A NORTH-East dog, believed to be the oldest in Britain, has died.

Lass, a 24-year-old crossbred Jack russell and West Highland terrier, died at Christmas after collapsing with back trouble at Tom Martin’s cottage in Westgate, Weardale, County Durham.

Lass, aged more than 100 in dog years, is now buried in the cottage garden alongside her twin sister, Tatt, who died two years ago, aged 22, from the same problem.

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Mr Martin, a 74-year-old retired oil rig worker, kept Tatt’s ashes in a box after she had been cremated.

“The dogs were the joy of my life. They were my family,”

said Mr Martin, who was given the two dogs when they were puppies by a friend in Sunderland. They were inseparable in life, now they are together in death.”

Although Mr Martin has recorded Lass’ age since he retired at 50, his claims that she could be Britain’s oldest dog would have to be verified by the Guinness Book of Records.

He feels this is unlikely to happen because she was cross-bred and had none of the papers that go with pedigree breeds.

“I know she was 24 because I checked her age every time I moved house. She would have been 25 next month,” he said.

But Mr Martin is not concerned about breaking records. He said: “She and Tatt were my constant companions.

I have never had a holiday in the 24 years I have had them.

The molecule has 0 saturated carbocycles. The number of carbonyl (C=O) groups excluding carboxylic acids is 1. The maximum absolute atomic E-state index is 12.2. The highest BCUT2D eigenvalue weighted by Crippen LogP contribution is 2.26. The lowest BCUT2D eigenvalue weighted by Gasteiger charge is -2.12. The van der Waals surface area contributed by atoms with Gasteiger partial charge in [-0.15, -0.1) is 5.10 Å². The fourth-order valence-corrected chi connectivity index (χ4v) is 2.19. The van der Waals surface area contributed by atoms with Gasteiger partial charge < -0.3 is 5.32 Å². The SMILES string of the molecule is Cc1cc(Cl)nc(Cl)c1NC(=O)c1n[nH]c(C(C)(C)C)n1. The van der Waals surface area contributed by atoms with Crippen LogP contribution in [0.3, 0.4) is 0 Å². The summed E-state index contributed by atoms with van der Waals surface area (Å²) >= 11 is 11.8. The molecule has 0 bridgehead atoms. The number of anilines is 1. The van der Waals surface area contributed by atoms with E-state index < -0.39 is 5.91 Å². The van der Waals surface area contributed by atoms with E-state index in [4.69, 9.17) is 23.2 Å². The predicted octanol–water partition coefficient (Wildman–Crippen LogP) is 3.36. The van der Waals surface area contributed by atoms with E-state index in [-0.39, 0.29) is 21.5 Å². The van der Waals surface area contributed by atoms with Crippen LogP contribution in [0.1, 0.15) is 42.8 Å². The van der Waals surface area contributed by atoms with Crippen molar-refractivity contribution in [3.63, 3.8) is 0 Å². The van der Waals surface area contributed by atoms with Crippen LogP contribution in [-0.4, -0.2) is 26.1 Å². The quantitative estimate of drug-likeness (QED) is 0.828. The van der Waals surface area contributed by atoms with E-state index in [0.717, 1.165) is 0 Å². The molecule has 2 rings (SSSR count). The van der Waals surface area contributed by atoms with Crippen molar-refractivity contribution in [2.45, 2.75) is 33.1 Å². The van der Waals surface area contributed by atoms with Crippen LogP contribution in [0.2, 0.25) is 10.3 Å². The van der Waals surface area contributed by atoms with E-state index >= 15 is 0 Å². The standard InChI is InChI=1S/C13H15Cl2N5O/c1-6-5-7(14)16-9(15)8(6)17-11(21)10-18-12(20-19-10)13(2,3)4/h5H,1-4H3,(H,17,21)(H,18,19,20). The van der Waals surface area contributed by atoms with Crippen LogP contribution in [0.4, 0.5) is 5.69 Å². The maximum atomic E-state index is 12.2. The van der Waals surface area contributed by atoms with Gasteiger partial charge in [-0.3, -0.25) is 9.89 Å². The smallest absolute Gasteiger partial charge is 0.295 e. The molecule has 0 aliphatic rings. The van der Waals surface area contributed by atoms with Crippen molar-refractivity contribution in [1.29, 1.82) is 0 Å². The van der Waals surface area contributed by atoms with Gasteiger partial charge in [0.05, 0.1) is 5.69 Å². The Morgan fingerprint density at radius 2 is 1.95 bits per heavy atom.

They were the joy of my life.”

The dogs’ grave is marked by a stone arch in the garden.

“I won’t be putting any inscription on it,” said Mr Martin.

“It will be a very private place.”

Mr Martin, who spent most of his working life on rigs in the Middle East and US, attributes both dogs’ great ages to lots of exercise and good food.

“When I lived on the coast in Sunderland I would walk miles with them along the beach. And that continued when we moved to Weardale 15 years ago,” he said.

He said Lass’ favourite meal was fresh mince bought from a local butcher.

“I also bought her a chicken every week. All that was left for me were the wings and a bit of skin,” he said.

No one at Guiness Records was available to comment.

■ A 20-year-old dachshund cross terrier Otto, from Shrewsbury, who was officially crowned the world’s oldest dog by the Guinness World Records, was put down a year ago.